Karen Swider-Lyons, Plug Power, Inc., discussed the green hydrogen ecosystem and the use of HFCs for military applications. Her company, Plug Power, produces and delivers liquid hydrogen to warehouse sites where companies—to include Amazon and Walmart—use liquid-hydrogen-powered commercial forklifts. Plug Power is creating a domestic green hydrogen infrastructure to include renewable-powered hydrogen plants, hydrogen dispensers in warehouses, and hydrogen-powered forklifts and trucks. Plug Power’s green hydrogen production plant in Camden, Georgia, produces 51 tons per day12 of liquid hydrogen using Plug Power’s PEM stack technology.
12 One ton of hydrogen = 33 MWh; 51 tons of hydrogen = 1.7 GWh.
As of 2021, Plug Power maintains 3 active plants and aims for 6 plants by the end of 2023 and 10 plants by 2025.
Swider-Lyons assessed HFCs to be ready for military applications (technologically, although not in terms of cost, she specified) and outlined several benefits. HFCs enable fast fueling, are quiet, and have low thermal signatures. Echoing other speakers, she argued that different energy technologies are appropriate for different missions/applications. While HFCs possess longer endurance than batteries for larger vehicles (with the requisite space for hydrogen storage), batteries are preferable for smaller systems and shorter-duration missions (as can be seen in Figure 3). Swider-Lyons also noted that heavily used fuel cell stacks can take on a valuable second life, once their vehicle propulsion career is over, in on-base battery charging applications.
The Army can leverage commercial-sector fuel cell efforts for its light tactical vehicles, stated Swider-Lyons. The technology, she observed, has improved dramatically over the past 7 years and is already under testing by the services. The Marine Corps and Army have both tested hydrogen fuel tanks for light vehicles, for example, by striking them with rocket-propelled grenades to assess their robustness. She noted that the military has successfully demonstrated fuel cell versions of small uncrewed air vehicles (UAVs), tactical generators, and portable power. Additionally, feasible methods of field refueling exist, such as a Naval Research Laboratory–designed method for UAVs, which refuels from commercial bottles of 6,000 psi hydrogen in roughly 2 minutes. Although flammability is an often-repeated concern for HFC military applications, Swider-Lyons noted that all energy sources, including JP8, can catch fire under the right conditions, and that trade-offs will need to be assessed. HFCs, like other fuel sources, will require their own hazards analyses. Jadus stated that the Army is unlikely to adopt HFCs unless it can demonstrate their safety. He encouraged workshop participants to consider ways to package HFCs so that they do not present a flammable/explosive or noxious risk to the vehicle crew.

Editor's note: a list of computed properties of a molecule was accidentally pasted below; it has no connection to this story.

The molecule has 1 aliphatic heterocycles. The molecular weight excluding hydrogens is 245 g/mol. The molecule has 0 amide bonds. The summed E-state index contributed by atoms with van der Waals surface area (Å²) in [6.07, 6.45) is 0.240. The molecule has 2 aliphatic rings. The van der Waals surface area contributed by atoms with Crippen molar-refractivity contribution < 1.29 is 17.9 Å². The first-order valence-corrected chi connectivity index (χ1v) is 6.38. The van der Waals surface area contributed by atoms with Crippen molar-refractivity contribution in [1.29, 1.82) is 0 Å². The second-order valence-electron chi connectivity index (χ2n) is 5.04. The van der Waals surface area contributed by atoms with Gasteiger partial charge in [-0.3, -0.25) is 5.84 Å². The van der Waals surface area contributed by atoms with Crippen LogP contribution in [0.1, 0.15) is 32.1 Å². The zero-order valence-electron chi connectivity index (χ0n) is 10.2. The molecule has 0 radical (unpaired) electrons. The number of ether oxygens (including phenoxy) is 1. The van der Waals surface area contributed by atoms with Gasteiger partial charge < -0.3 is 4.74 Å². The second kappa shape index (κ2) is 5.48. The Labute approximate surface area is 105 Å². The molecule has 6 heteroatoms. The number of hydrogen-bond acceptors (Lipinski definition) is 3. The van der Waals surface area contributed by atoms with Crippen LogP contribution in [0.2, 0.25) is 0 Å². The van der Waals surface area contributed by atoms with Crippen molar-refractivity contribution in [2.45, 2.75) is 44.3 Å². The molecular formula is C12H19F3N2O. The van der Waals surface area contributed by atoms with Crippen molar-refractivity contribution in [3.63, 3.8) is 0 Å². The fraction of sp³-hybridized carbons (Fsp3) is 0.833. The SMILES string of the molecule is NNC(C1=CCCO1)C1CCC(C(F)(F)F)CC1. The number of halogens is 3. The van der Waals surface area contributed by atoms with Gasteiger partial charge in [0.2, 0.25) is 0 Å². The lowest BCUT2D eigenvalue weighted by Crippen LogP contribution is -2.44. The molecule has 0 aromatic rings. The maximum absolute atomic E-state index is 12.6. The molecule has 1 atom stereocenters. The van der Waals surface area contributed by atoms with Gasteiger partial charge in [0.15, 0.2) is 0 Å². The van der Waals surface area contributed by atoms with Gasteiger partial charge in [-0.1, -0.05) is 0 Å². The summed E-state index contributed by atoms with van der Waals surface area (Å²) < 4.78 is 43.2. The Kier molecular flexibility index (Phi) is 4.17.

To facilitate military adoption of HFCs, Swider-Lyons made several recommendations for the Army. First, continue to monitor HFC programs conducted by DOE as well as by other nations. Second, study the specifics of hydrogen applications on the battlefield. Third, compile and assess information on all DoD fuel cell demonstrations over the past 20 years. Fourth, assess the merits of in-field hydrogen generation versus hydrogen supply convoys. Fifth, perform a hazards analysis to assess Army-specific safety risks for HFCs and research methods to manage/mitigate any that are identified. Adding to this point, Jeevarajan recommended that the Army specifically model hydrogen explosions—in addition to assessing the safety of hydrogen production, storage, and transportation.
Scott Mahar, General Atomics, explored ways to produce hydrogen in theater. No hydrogen infrastructure will exist where the Army expects to operate, leaving two options: ship hydrogen or generate it on-site. The former method relies on large, flammable convoys carrying hydrogen in a lower-density form. Stefanopoulou noted that the goal for the Army is to generate hydrogen as needed. Mahar stated that several techniques exist to make on-site generation of hydrogen feasible. In particular, he identified aluminum water and hydrocarbon pyrolysis as promising methods. Water reacts with unpassivated aluminum to produce both hydrogen (4.4 kWh/kg) and heat (4.2 kWh/kg). Although aluminum will naturally form an oxide to prevent the reaction, if alloyed with gallium, oxidation can be prevented. The Army is using the aluminum–water reaction as the basis for its Hydrogen On-Demand Platform, a towable trailer that